Rauner wins battle to have ex-business partner’s complaint sent to arbitration

SHARE Rauner wins battle to have ex-business partner’s complaint sent to arbitration

Gov. Bruce Rauner, left, in September of 2017. File Photo. | Rich Hein/Sun-Times. Harreld “Kip” Kirkpatrick III, right. File Photo. | From You Tube.

A Cook County judge sided with Gov. Bruce Rauner on Friday, dismissing a lawsuit filed against him by a former business associate and ruling the two parties should settle the dispute in arbitration as opposed to open court.

“Illinois policy strongly favors resolution of disputes by arbitration, particularly when prescribed broadly as it is here,” Cook County Judge David B. Atkins wrote Friday.

Harreld “Kip” Kirkpatrick III filed suit against Rauner in Cook County Circuit Court, alleging he and Rauner had reached an oral agreement – discussed in part on the balcony of the governor’s mansion — about a $67.5 million settlement.

Dan K. Webb and William O’Neill, Kirkpatrick’s attorneys, said in a statement that they were disappointed in the ruling but still confident.

“We had hoped this case would be heard in open court and not behind closed doors,” the statement said. “It’s unfortunate that Mr. Rauner has insisted that it take place away from public view, but we remain confident in our case, regardless of where it is heard.”

A spokeswoman for the governor said that he has been made aware of the ruling, but “is not involved in day-to-day investment decisions.”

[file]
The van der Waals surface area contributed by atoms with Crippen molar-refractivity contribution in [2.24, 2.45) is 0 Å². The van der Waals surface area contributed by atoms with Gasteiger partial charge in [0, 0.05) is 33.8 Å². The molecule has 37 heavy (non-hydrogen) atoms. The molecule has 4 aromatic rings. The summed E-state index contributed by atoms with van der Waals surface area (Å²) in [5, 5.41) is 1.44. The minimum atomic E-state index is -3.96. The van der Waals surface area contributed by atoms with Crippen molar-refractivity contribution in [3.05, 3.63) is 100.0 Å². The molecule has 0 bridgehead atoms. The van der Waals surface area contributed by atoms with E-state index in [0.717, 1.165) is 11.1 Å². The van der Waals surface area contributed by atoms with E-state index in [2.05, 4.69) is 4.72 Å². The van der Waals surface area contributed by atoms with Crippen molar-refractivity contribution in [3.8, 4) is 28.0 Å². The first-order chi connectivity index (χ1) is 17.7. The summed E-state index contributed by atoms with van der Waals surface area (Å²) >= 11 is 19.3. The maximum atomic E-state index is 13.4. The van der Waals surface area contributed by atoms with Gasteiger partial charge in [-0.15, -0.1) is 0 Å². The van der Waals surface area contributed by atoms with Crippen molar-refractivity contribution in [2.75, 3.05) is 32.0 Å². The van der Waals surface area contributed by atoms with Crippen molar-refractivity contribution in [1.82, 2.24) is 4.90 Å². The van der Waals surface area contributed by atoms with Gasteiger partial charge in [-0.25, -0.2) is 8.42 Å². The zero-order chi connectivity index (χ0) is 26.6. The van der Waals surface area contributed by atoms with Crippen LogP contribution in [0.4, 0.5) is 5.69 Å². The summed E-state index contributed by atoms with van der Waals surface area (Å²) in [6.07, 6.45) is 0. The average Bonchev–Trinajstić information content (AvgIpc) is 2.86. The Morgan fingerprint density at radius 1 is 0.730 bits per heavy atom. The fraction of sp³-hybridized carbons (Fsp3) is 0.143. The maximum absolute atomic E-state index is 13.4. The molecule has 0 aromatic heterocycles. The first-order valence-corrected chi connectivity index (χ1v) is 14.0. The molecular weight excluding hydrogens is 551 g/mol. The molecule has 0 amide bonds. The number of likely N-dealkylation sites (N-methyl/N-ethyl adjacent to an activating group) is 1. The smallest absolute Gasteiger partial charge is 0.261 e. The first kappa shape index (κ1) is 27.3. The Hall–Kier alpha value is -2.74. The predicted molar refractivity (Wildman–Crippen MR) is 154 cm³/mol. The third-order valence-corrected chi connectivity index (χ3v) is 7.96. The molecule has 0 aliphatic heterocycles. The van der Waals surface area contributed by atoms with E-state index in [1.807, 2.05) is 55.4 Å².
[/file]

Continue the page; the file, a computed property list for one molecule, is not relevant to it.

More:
The dispute involves the business deal that dates back before Rauner’s election as governor over the allocation of the$67.5 million settlement.Unsealed documents Kirkpatrick filed on Tuesday contend the settlement allowed Rauner to turn a $15 million profit on a $5 million investment, which “apparently is not enough for Rauner,” because he was seeking more.

Kirkpatrick and Rauner invested together in Kirkpatrick Capital Partners Fund I, a limited partnership that acquired a 20 percent minority share in United Shore Financial Services, a privately-held Michigan based mortgage lender.

Kirkpatrick joined United Shore as CEO in 2011 and negotiated a “transaction bonus” that gave him an escalating percentage of proceeds from the sale of the business. As he tried to sell United Shore, however, Kirkpatrick was replaced as CEO. That led to litigation in Michigan, which resulted in the June 2016 settlement. Kirkpatrick contends the settlement covers both the money owed the investor group, as well as his transaction bonus.

Rauner’s lawyers have accused Kirkpatrick of “a continuing pattern of self-dealing” and argued he will be unable to prove his allegation that he and Rauner reached an oral agreement about the settlement.

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